Displaying 10 videos of 127 matching videos
Using public monies to reduce carbon footprint, practice energy conservation, and raise the environmental awareness among citizens in Ireland. €9 billion is spent by the public sector on goods and services annually in Ireland! Dublin fireman Neil McCabe showed how with a little ingenuity, this money could result in environmentally friendly buildings and huge cost savings to the public sector but will local authorities and the government take notice.
Thats €100bn in spending in the next 10 years, shouldnt that money be spend on local, environmentally sound, clean products and services? Moving to a green economy is a low carbon economy.
It would save money and create jobs, so whats stopping us.
Hosted by Duncan Stewart.
Published on Feb 18, 2014
Published on Mar 5, 2014
Hosted by Duncan Steward, this video explores whats wrong with the water supply in Ireland? In parts of Roscommon, residents live under ongoing 'boil' notices to protect themselves from water contaminants. In Dublin last October, the capital faced into water shortages as the biggest web summit in the world hit town.
Meanwhile in Kilmeena national school in Mayo, students under the guidance of their principal Mickey Carney show understanding beyond their years when it comes to their water supply.
Its now the children who are giving the lessons and leading the way in protecting the most precious of all our natural resources.
Eco Eye series 12, Episode 9 "The state of water."
The Legacy of The Exxon Valdez (2008): Oil is still polluting the shores and bankrupted fishermen are still waiting for the $5 billion payout granted in 1994.
For downloads and more information visit: http://www.journeyman.tv/?lid=58958&a...
Exxon Valdez leaked more than 40 million litres of crude oil into Alaska's pristine waterways nineteen years ago. Today, oil is still polluting the shores and bankrupted fishermen are still waiting for the $5 billion payout granted in 1994.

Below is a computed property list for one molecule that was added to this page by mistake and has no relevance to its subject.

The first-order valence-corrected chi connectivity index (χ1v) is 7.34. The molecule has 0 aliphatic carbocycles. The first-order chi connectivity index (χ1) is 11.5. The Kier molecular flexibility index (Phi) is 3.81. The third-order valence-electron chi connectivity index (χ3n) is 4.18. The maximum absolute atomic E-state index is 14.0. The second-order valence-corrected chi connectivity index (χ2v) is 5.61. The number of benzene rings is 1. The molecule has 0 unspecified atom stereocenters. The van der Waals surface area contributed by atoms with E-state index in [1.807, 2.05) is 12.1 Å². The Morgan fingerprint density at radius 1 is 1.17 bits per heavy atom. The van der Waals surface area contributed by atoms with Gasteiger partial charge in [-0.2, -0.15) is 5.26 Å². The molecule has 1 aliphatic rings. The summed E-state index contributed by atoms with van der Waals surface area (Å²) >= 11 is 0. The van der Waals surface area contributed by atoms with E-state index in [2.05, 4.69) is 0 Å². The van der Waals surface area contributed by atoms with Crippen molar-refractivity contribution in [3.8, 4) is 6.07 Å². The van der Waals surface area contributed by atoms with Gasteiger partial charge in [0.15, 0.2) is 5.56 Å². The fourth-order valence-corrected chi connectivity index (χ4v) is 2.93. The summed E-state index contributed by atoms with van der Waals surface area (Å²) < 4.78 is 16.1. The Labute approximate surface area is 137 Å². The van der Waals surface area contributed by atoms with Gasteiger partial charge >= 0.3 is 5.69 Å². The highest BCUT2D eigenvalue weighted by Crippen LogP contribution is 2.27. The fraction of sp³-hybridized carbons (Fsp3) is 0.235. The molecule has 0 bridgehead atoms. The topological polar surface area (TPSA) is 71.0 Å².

After a series of appeals by the company, $5 billion became $2.5. Now that the case has reached the increasingly pro-business US Supreme Court, fishermen fear they could end up with nothing. While ExxonMobil claims the area has returned to robust health, locals tell of vastly depleted fish stocks, which almost disappeared after the spill. ExxonMobil claims the fish fell victim to a virus, a theory disputed by the fishermen, who are backed by scientific evidence: "The fish can't disappear like they're telling the public. [Exxon's]] explanation just isn't practical," says an expert. As the legal case drags on, a fifth of the plaintiffs have died and the rest have lost hope. For them, Exxon has already won no matter what. Yet the oil giant keeps repeating that the spill was a tragic accident and that the company has acted responsibly towards the local communities. Fishermen whose livelihoods were ruined feel cheated: "Exxon says that everything's coming back and everything's fine - it's a lie."
ABC Australia - Ref 4066 Published on Mar 24, 2014
Joey Perez, spokesperson for the Whale Call Project, a Call for help on behalf of our oceans and marine conservation.
The Global Ocean Commission, an independent body of international leaders, launched in London on 12th February with the aim of reversing degradation of the ocean and restoring it to full health and productivity.
Chaired by former Costa Rican President José María Figueres, South African cabinet minister Trevor Manuel and former UK Foreign Secretary David Miliband MP, the Commission brings together senior political figures including former Heads of State, Foreign Ministers and Finance Ministers from around the world, alongside business leaders and development specialists.
Published on Feb 13, 2013
A Coast Guard MH-60 Jayhawk helicopter crew overfly the conical drilling unit Kulluk Shell's Kulluk platform aground on the southeast shore of Sitkalidak Island about 40 miles southwest of Kodiak City, Alaska, Tuesday, Jan. 1, 2013. The on scene weather conditions were 40 mph winds with 20-foot seas. U.S. Coast Guard video by Petty Officer 1st Class Sara Francis.
Read the Ocean Doctor blog post, Lessons of BP Deepwater Horizon: Unlearned and Now Unleashed in Alaska, here.
Published on Jan 2, 2013
Our trash tells a lot about who we are, what we value and how we behave. This year, we launched a new on-the-ground research project called Trash Lab that helps us get the whole story about the trash in our ocean. Much of what we uncovered during the project is unsettling, but one thing is clear: Many people care deeply about their local beaches and the special ocean places they enjoy with their friends and family.
Video features Stan Senner, Director of Conservation Science and Carmen Yeung, Conservation Biologist. Uploaded on Nov 30, 2012.
Capt. Charles Moore of the Algalita Marine Research Foundation first discovered the Great Pacific Garbage Patch -- an endless floating waste of plastic trash. Now he's drawing attention to the growing, choking problem of plastic debris in our seas.Uploaded on Feb 25, 2009
Goal 7: Development Matters: Ensure environmental sustainability: Water
884 million people worldwide still do not have access to clean drinking water - that is almost one out of every seven people. 2 million of them die every year.
To continue the "7 billion Others" project, new films about the Millennium Development Goals were realized in 16 countries. Uploaded on Dec 14, 2011
Displaying 10 videos of 127 matching videos
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